> when a new minor version is release, and that porting should be trivial.
> Porting code to D2 now is a complicated excercise, at least to do it right
> (using constness features).

I think many people avoid D2 because it has const and that const is too much work for too little gain. Many seem to want all features of D2 without the const. I don't really get any of the anti D2 arguments except that D2 lacks Tango. I pushed hard trying to see something official in that area, including offering my time totest/fix Tango after breaking D2 changes. I've given up on the whole mess.
March 27, 2009
Re: State of Play
Walter Bright, el 26 de marzo a las 21:29 me escribiste:
> Leandro Lucarella wrote:
> >Walter Bright, el 26 de marzo a las 16:58 me escribiste:
> >>Jarrett Billingsley wrote:
> >>>It's not the bugs that you know about that cause problems for other people!
> >>Half-baked implementations won't help them, either. I just don't think
> >>the answer is, what is in essence, a lot more releases.
> >Millions of open source projects that work that way can prove you wrong.
> 
> Phobos works that way, and intermediate "releases" are pretty much
> ignored (as I think they should be).

I do follow the development of phobos (and reported some minor issues when
I saw them).

And making beta or at least rc releases would help a lot too, because
a lot of people will be willing to download the rc and test it with its
software to see if all works good and report problems so they are fixed in
the release.

-- 
Leandro Lucarella (luca) | Blog colectivo: http://www.mazziblog.com.ar/blog/
----------------------------------------------------------------------------
GPG Key: 5F5A8D05 (F8CD F9A7 BF00 5431 4145  104C 949E BFB6 5F5A 8D05)
----------------------------------------------------------------------------
heart that's full up like a landfill,
a job that slowly kills you,
bruises that won't heal.
March 27, 2009
Re: State of Play
Don, el 27 de marzo a las 10:58 me escribiste:
> Brad Roberts wrote:
> >Bill Baxter wrote:
> >>On Fri, Mar 27, 2009 at 1:03 PM, Leandro Lucarella <llucax@gmail.com> wrote:
> >>>Walter Bright, el 26 de marzo a las 16:58 me escribiste:
> >>>>Jarrett Billingsley wrote:
> >>>>>It's not the bugs that you know about that cause problems for other people!
> >>>>Half-baked implementations won't help them, either. I just don't think
> >>>>the answer is, what is in essence, a lot more releases.
> >>>Millions of open source projects that work that way can prove you wrong.
> >>
> >>I think part of the problem with the current approach is that the
> >>"stable" D releases seem to have no connection with reality.  It's
> >>always been way older than it should be every time I've looked.  I
> >>wouldn't recommend that anyone use 1.030 right now.  I'd say 1.037
> >>should be the most recent "stable" version at the moment.   It seems
> >>there isn't a good process in place for figuring out what's stable and
> >>what's not.
> >>
> >>It seems to me the only people who would know which compilers deserve
> >>the "stable" label are the folks using dmd on a daily basis to build
> >>their software.  Yet I've never seen the question come up here or
> >>anywhere else of what version of D the users find to be the most
> >>stable.   My impression is frankly that Walter just arbitrarily slaps
> >>the label on a rev that's about 10 steps back from current.  Probably
> >>there's more to it than that, but that's what it seems like.
> >>
> >>--bb
> >Actually it's more like he moves it forward when conversations like this
> >come up and point out how far behind it is.  I'm not sure I've seen it
> >ever pro-actively moved forward, only re-actively. :)
> >Later,
> >Brad
> 
> Yes. I think I was responsible for the provoking two of the three
> changes that have occured. I don't like that at all. I think what's
> really lacking is a process for declaring a revision as stable. Then,
> library developers would need to agree to make sure to verify that
> everything works with the last version which is declared as stable.
> 
> It'd also be nice to mark in the changelog as soon as a version is known
> to be broken, so that more people don't download it.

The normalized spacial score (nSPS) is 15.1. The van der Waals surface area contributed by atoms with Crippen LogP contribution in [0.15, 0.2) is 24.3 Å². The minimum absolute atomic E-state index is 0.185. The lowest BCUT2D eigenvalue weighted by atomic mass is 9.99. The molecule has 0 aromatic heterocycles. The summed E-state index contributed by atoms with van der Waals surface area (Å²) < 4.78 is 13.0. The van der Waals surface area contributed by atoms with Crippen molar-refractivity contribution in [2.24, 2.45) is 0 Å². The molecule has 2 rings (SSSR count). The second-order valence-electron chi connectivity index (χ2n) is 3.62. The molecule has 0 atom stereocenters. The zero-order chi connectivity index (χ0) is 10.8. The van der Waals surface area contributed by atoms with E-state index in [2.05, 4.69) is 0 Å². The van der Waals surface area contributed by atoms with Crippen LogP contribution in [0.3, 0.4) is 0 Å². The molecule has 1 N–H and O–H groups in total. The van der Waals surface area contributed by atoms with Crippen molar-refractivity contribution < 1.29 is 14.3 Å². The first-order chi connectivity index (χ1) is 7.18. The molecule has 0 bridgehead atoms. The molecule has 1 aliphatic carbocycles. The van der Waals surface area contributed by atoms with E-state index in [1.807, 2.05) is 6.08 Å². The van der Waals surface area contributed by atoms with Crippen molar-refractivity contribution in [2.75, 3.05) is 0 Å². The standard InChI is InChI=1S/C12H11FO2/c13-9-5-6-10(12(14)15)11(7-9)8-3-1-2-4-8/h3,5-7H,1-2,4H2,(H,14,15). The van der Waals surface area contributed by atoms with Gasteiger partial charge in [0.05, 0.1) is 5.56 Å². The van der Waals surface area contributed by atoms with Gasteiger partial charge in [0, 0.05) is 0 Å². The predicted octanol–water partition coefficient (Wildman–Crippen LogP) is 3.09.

Make beta/release candidate release!

If code is in a SCM is much more simpler, you can simply say: "hey,
people, a new release is comming next week, can you download current <SCM>
version and see if all works good?". You don't even have to go throgh
a complete release process.

-- 
Leandro Lucarella (luca) | Blog colectivo: http://www.mazziblog.com.ar/blog/
----------------------------------------------------------------------------
GPG Key: 5F5A8D05 (F8CD F9A7 BF00 5431 4145  104C 949E BFB6 5F5A 8D05)
----------------------------------------------------------------------------
ASALTAN, GOLPEAN SALVAJEMENTE A ANCIANA Y LE COMEN LA PASTAFROLA.
	-- Crónica TV
March 27, 2009
Re: State of Play
Thu, 26 Mar 2009 22:30:50 -0700, Walter Bright wrote:

> Bill Baxter wrote:
>> It seems to me the only people who would know which compilers deserve
>> the "stable" label are the folks using dmd on a daily basis to build
>> their software.  Yet I've never seen the question come up here or
>> anywhere else of what version of D the users find to be the most
>> stable.   My impression is frankly that Walter just arbitrarily slaps
>> the label on a rev that's about 10 steps back from current.  Probably
>> there's more to it than that, but that's what it seems like.
> 
> The current "stable" D1 is that way because it's the one that people 
> supplied me with a bundled version that has the major libraries 
> specifically tested and working with it.
> 
> I think that is a fairly reasonable definition of it.

Official stable Tango is bundled with 1.033 for a very long time
already.
March 27, 2009
Re: State of Play
On Fri, Mar 27, 2009 at 12:01 AM, Walter Bright
<newshound1@digitalmars.com> wrote:
> Jarrett Billingsley wrote:
>>
>> So what about the following counterargument: "even if nightly builds
>> were made available, how can we be sure that enough people are using
>> them to sufficiently test them?"  OK, sure, if not many people are
>> using the nightly builds, then there wouldn't be much benefit.  But it
>> does seem to work out fine for a lot of projects.  And with a proper
>> SCM set up which you commit to daily, there's virtually no work on
>> your part.  You just commit, and everyone else can download and
>> compile.
>
> I believe that people downloading half-baked works in progress and then
> finding problems I already know about and am fixing is probably not more
> productive.
>

Some of us might actually look at your changes.

1) We get a forewarning for changes that might affect LDC/GDC/D.NET etc.

2) We can comment on changes. Ideally there would be a mailing list
with each commit. This makes discussion of specific changes much
easier.

3) You get feedback on the code.

I'm not sure how many people have access to your code, or if you even
use a SCM repository locally.

As an extra bonus you could release your internal test suite as well.
This would be useful for projects like LDC, as a compliment to
DStress. Do you use Dstress?

The testing process of DMD could be much less opaque in general.

-Tomas